This team from Israel was the first to book its ticket to the moon. Instead of rolling like a rover, this dishwasher-sized spacecraft will "hop" using retro-thrusters to move 500 meters across the lunar surface. SpaceIL has commissioned a ride with Spaceflight Industries.
According the contest rules, contestants had until December 31, 2020 to book a seat on a rocket ride to the moon. Five teams out of the original 34 have made it past this crucial checkpoint. These missions must launch before December 31, 2020 in order to get a shot at the $20 million grand prize and $5 million second place prize (and another $5 million total in smaller prizes).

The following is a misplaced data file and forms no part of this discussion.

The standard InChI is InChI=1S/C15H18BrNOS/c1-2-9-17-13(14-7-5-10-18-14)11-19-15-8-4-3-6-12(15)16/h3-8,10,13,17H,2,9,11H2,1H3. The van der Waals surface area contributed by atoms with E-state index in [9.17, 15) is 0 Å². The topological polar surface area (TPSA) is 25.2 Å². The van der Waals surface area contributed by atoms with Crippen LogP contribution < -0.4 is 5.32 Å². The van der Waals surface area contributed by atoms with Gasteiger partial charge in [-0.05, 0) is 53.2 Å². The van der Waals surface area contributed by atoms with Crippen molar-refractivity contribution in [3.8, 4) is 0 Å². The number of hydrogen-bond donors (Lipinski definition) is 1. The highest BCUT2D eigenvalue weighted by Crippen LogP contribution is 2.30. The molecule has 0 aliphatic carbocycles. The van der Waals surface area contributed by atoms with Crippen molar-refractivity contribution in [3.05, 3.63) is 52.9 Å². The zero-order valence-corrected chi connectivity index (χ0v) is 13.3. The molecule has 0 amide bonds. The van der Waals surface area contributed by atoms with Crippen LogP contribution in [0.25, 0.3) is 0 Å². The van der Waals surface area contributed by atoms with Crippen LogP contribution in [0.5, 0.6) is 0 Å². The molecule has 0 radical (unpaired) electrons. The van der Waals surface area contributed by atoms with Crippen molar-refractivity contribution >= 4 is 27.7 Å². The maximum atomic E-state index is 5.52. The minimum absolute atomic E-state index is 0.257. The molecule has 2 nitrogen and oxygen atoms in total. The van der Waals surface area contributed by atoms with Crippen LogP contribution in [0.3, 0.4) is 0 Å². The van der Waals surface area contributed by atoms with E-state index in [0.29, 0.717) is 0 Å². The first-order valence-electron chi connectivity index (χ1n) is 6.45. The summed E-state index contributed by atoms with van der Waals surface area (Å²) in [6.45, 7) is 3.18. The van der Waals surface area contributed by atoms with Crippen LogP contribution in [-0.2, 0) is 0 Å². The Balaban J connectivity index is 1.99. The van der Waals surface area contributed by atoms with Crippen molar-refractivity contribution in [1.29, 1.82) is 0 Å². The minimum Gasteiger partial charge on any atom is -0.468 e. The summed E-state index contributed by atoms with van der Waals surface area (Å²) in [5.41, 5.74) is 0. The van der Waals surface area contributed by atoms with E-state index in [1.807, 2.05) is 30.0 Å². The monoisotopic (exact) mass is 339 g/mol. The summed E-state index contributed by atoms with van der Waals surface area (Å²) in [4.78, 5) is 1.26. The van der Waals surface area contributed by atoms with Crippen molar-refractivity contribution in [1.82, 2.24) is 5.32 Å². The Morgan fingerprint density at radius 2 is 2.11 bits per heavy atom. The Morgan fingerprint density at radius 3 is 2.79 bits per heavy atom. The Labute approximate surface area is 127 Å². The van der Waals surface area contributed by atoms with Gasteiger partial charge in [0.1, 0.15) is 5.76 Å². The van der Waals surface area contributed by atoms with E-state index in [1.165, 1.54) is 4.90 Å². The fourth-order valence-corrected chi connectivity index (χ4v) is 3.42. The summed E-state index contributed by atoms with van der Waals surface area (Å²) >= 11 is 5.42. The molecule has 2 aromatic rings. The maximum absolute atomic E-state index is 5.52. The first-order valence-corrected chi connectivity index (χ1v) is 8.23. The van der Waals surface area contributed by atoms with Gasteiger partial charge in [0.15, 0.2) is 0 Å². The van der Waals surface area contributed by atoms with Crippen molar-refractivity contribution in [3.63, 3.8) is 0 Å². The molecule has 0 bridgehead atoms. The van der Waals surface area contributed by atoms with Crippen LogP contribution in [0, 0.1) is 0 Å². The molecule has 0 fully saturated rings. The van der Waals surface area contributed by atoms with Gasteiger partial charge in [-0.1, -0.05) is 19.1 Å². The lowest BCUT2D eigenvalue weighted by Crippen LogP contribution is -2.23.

But the teams don't necessarily have to complete their missions before the year's end, according to an update from the XPrize Foundation:
In recognition of the diverse mission plans of each finalist team, XPRIZE made an update to the guidelines to require that the launch is initiated by the December 31, 2020 deadline, instead of completed.
The rule tweak aids teams who need to spend a little bit more time in orbit around the moon before moving in for a landing. As long as each team launches before the end of 2017, they can take their time getting to the finish line. . . although the first team to land will get the glory of becoming the first privately-owned spacecraft to touch down on the lunar surface.
Here are the five teams who are shooting for the moon.